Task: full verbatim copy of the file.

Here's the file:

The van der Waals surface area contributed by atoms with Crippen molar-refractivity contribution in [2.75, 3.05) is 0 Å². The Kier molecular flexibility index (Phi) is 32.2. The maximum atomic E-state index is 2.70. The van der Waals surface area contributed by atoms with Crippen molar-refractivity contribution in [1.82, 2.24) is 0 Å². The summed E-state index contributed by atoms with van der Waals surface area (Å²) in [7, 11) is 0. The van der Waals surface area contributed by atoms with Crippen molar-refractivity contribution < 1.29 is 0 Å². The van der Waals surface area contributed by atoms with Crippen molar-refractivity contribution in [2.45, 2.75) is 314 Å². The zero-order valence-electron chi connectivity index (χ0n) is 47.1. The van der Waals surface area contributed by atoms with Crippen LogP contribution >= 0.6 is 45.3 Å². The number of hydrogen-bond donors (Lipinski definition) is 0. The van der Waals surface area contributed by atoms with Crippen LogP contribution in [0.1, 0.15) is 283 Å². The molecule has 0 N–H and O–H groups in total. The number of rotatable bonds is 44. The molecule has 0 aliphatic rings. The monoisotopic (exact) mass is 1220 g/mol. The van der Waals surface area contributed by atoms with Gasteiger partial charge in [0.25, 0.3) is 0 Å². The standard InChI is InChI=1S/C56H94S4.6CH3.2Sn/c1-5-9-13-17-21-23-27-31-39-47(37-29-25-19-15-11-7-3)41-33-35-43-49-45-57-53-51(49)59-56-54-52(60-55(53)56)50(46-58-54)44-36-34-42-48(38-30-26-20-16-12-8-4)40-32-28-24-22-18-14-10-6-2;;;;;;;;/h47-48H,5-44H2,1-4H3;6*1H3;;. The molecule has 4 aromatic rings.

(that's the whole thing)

The van der Waals surface area contributed by atoms with Crippen molar-refractivity contribution in [2.75, 3.05) is 0 Å². The Kier molecular flexibility index (Phi) is 32.2. The maximum atomic E-state index is 2.70. The van der Waals surface area contributed by atoms with Crippen molar-refractivity contribution in [1.82, 2.24) is 0 Å². The summed E-state index contributed by atoms with van der Waals surface area (Å²) in [7, 11) is 0. The van der Waals surface area contributed by atoms with Crippen molar-refractivity contribution < 1.29 is 0 Å². The van der Waals surface area contributed by atoms with Crippen molar-refractivity contribution in [2.45, 2.75) is 314 Å². The zero-order valence-electron chi connectivity index (χ0n) is 47.1. The van der Waals surface area contributed by atoms with Crippen LogP contribution >= 0.6 is 45.3 Å². The number of hydrogen-bond donors (Lipinski definition) is 0. The van der Waals surface area contributed by atoms with Crippen LogP contribution in [0.1, 0.15) is 283 Å². The molecule has 0 N–H and O–H groups in total. The number of rotatable bonds is 44. The molecule has 0 aliphatic rings. The monoisotopic (exact) mass is 1220 g/mol. The van der Waals surface area contributed by atoms with Gasteiger partial charge in [0.25, 0.3) is 0 Å². The standard InChI is InChI=1S/C56H94S4.6CH3.2Sn/c1-5-9-13-17-21-23-27-31-39-47(37-29-25-19-15-11-7-3)41-33-35-43-49-45-57-53-51(49)59-56-54-52(60-55(53)56)50(46-58-54)44-36-34-42-48(38-30-26-20-16-12-8-4)40-32-28-24-22-18-14-10-6-2;;;;;;;;/h47-48H,5-44H2,1-4H3;6*1H3;;. The molecule has 4 aromatic rings.